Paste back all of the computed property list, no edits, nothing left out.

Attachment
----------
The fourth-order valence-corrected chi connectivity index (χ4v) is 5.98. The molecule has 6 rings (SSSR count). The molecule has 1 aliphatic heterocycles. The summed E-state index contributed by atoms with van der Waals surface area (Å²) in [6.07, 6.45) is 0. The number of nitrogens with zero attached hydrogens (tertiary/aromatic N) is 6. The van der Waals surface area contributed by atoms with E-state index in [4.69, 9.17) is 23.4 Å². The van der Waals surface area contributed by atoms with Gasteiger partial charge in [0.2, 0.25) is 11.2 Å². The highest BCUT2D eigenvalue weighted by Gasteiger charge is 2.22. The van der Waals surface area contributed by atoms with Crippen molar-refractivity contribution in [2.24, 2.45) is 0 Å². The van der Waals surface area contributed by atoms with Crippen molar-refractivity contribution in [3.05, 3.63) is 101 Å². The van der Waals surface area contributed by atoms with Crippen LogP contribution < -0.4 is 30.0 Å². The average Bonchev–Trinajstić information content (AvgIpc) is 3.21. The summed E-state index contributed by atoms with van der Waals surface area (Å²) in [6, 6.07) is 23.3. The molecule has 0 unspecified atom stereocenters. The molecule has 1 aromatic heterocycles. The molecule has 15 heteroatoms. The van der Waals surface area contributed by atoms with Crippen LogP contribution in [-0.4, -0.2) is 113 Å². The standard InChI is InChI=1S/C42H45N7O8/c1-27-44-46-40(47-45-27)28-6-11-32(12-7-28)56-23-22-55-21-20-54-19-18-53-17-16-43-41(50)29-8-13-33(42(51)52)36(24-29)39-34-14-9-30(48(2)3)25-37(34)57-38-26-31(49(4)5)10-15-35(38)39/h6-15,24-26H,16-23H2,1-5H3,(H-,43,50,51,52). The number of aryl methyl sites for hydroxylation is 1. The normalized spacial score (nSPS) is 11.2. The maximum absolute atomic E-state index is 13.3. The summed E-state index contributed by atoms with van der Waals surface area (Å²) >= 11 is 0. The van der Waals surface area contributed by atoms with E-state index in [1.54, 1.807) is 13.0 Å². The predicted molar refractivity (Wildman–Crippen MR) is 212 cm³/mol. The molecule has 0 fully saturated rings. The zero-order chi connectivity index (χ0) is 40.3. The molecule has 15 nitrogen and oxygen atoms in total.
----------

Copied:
The fourth-order valence-corrected chi connectivity index (χ4v) is 5.98. The molecule has 6 rings (SSSR count). The molecule has 1 aliphatic heterocycles. The summed E-state index contributed by atoms with van der Waals surface area (Å²) in [6.07, 6.45) is 0. The number of nitrogens with zero attached hydrogens (tertiary/aromatic N) is 6. The van der Waals surface area contributed by atoms with E-state index in [4.69, 9.17) is 23.4 Å². The van der Waals surface area contributed by atoms with Gasteiger partial charge in [0.2, 0.25) is 11.2 Å². The highest BCUT2D eigenvalue weighted by Gasteiger charge is 2.22. The van der Waals surface area contributed by atoms with Crippen molar-refractivity contribution in [2.24, 2.45) is 0 Å². The van der Waals surface area contributed by atoms with Crippen molar-refractivity contribution in [3.05, 3.63) is 101 Å². The van der Waals surface area contributed by atoms with Crippen LogP contribution < -0.4 is 30.0 Å². The average Bonchev–Trinajstić information content (AvgIpc) is 3.21. The summed E-state index contributed by atoms with van der Waals surface area (Å²) in [6, 6.07) is 23.3. The molecule has 0 unspecified atom stereocenters. The molecule has 1 aromatic heterocycles. The molecule has 15 heteroatoms. The van der Waals surface area contributed by atoms with Crippen LogP contribution in [-0.4, -0.2) is 113 Å². The standard InChI is InChI=1S/C42H45N7O8/c1-27-44-46-40(47-45-27)28-6-11-32(12-7-28)56-23-22-55-21-20-54-19-18-53-17-16-43-41(50)29-8-13-33(42(51)52)36(24-29)39-34-14-9-30(48(2)3)25-37(34)57-38-26-31(49(4)5)10-15-35(38)39/h6-15,24-26H,16-23H2,1-5H3,(H-,43,50,51,52). The number of aryl methyl sites for hydroxylation is 1. The normalized spacial score (nSPS) is 11.2. The maximum absolute atomic E-state index is 13.3. The summed E-state index contributed by atoms with van der Waals surface area (Å²) >= 11 is 0. The van der Waals surface area contributed by atoms with E-state index in [1.54, 1.807) is 13.0 Å². The predicted molar refractivity (Wildman–Crippen MR) is 212 cm³/mol. The molecule has 0 fully saturated rings. The zero-order chi connectivity index (χ0) is 40.3. The molecule has 15 nitrogen and oxygen atoms in total.